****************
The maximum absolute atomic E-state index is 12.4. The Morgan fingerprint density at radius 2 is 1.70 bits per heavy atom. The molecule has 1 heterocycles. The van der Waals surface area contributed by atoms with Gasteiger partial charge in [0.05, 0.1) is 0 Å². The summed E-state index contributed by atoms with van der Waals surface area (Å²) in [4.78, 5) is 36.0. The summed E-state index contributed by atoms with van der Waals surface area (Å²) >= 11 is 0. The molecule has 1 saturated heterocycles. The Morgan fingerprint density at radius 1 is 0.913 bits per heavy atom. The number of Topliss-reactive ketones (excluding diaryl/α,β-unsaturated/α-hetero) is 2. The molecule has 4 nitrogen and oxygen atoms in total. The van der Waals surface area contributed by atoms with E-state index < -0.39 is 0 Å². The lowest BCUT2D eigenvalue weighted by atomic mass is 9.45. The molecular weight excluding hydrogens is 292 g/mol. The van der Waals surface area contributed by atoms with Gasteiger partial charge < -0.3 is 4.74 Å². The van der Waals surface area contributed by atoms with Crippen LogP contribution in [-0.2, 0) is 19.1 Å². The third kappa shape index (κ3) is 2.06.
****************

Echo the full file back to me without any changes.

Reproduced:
The maximum absolute atomic E-state index is 12.4. The Morgan fingerprint density at radius 2 is 1.70 bits per heavy atom. The molecule has 1 heterocycles. The van der Waals surface area contributed by atoms with Gasteiger partial charge in [0.05, 0.1) is 0 Å². The summed E-state index contributed by atoms with van der Waals surface area (Å²) in [4.78, 5) is 36.0. The summed E-state index contributed by atoms with van der Waals surface area (Å²) >= 11 is 0. The molecule has 1 saturated heterocycles. The Morgan fingerprint density at radius 1 is 0.913 bits per heavy atom. The number of Topliss-reactive ketones (excluding diaryl/α,β-unsaturated/α-hetero) is 2. The molecule has 4 nitrogen and oxygen atoms in total. The van der Waals surface area contributed by atoms with E-state index < -0.39 is 0 Å². The lowest BCUT2D eigenvalue weighted by atomic mass is 9.45. The molecular weight excluding hydrogens is 292 g/mol. The van der Waals surface area contributed by atoms with Gasteiger partial charge < -0.3 is 4.74 Å². The van der Waals surface area contributed by atoms with Crippen LogP contribution in [-0.2, 0) is 19.1 Å². The third kappa shape index (κ3) is 2.06.